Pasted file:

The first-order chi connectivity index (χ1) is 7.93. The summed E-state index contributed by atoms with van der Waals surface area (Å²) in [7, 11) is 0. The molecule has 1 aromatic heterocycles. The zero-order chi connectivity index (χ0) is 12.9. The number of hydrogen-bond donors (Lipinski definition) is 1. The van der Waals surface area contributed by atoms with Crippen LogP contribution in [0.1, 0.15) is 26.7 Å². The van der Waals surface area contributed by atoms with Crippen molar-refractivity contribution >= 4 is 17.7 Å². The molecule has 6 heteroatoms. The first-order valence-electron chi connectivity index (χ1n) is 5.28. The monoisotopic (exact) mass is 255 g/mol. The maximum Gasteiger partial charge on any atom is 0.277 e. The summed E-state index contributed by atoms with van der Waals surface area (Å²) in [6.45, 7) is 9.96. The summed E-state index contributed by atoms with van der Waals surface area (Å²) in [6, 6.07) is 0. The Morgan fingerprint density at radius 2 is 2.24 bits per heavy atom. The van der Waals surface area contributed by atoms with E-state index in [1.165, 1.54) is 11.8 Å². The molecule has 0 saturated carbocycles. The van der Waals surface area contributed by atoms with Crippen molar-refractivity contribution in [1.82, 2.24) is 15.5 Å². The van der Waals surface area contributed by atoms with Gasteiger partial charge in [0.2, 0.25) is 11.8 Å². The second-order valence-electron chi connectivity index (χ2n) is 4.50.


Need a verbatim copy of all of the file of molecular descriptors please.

The first-order chi connectivity index (χ1) is 7.93. The summed E-state index contributed by atoms with van der Waals surface area (Å²) in [7, 11) is 0. The molecule has 1 aromatic heterocycles. The zero-order chi connectivity index (χ0) is 12.9. The number of hydrogen-bond donors (Lipinski definition) is 1. The van der Waals surface area contributed by atoms with Crippen LogP contribution in [0.1, 0.15) is 26.7 Å². The van der Waals surface area contributed by atoms with Crippen molar-refractivity contribution >= 4 is 17.7 Å². The molecule has 6 heteroatoms. The first-order valence-electron chi connectivity index (χ1n) is 5.28. The monoisotopic (exact) mass is 255 g/mol. The maximum Gasteiger partial charge on any atom is 0.277 e. The summed E-state index contributed by atoms with van der Waals surface area (Å²) in [6.45, 7) is 9.96. The summed E-state index contributed by atoms with van der Waals surface area (Å²) in [6, 6.07) is 0. The Morgan fingerprint density at radius 2 is 2.24 bits per heavy atom. The van der Waals surface area contributed by atoms with E-state index in [1.165, 1.54) is 11.8 Å². The molecule has 0 saturated carbocycles. The van der Waals surface area contributed by atoms with Crippen molar-refractivity contribution in [1.82, 2.24) is 15.5 Å². The van der Waals surface area contributed by atoms with Gasteiger partial charge in [0.2, 0.25) is 11.8 Å². The second-order valence-electron chi connectivity index (χ2n) is 4.50.